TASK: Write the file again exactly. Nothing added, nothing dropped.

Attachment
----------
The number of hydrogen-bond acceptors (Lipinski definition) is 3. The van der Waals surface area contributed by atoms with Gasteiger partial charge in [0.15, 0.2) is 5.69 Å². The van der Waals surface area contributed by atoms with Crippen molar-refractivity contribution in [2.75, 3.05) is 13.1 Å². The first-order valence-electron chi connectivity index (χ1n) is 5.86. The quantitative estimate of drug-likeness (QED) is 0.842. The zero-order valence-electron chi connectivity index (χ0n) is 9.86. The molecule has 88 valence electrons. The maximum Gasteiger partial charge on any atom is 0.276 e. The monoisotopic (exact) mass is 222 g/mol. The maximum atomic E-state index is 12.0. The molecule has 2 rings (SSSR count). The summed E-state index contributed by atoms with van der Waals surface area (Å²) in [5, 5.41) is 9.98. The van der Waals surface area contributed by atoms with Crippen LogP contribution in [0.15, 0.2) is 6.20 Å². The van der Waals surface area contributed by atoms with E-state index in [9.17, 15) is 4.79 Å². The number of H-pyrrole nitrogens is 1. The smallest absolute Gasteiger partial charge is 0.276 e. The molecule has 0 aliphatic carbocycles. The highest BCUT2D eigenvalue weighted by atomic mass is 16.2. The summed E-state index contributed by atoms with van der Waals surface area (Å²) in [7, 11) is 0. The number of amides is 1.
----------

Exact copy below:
The number of hydrogen-bond acceptors (Lipinski definition) is 3. The van der Waals surface area contributed by atoms with Gasteiger partial charge in [0.15, 0.2) is 5.69 Å². The van der Waals surface area contributed by atoms with Crippen molar-refractivity contribution in [2.75, 3.05) is 13.1 Å². The first-order valence-electron chi connectivity index (χ1n) is 5.86. The quantitative estimate of drug-likeness (QED) is 0.842. The zero-order valence-electron chi connectivity index (χ0n) is 9.86. The molecule has 88 valence electrons. The maximum Gasteiger partial charge on any atom is 0.276 e. The monoisotopic (exact) mass is 222 g/mol. The maximum atomic E-state index is 12.0. The molecule has 2 rings (SSSR count). The summed E-state index contributed by atoms with van der Waals surface area (Å²) in [5, 5.41) is 9.98. The van der Waals surface area contributed by atoms with Crippen LogP contribution in [0.15, 0.2) is 6.20 Å². The van der Waals surface area contributed by atoms with E-state index in [9.17, 15) is 4.79 Å². The number of H-pyrrole nitrogens is 1. The smallest absolute Gasteiger partial charge is 0.276 e. The molecule has 0 aliphatic carbocycles. The highest BCUT2D eigenvalue weighted by atomic mass is 16.2. The summed E-state index contributed by atoms with van der Waals surface area (Å²) in [7, 11) is 0. The number of amides is 1.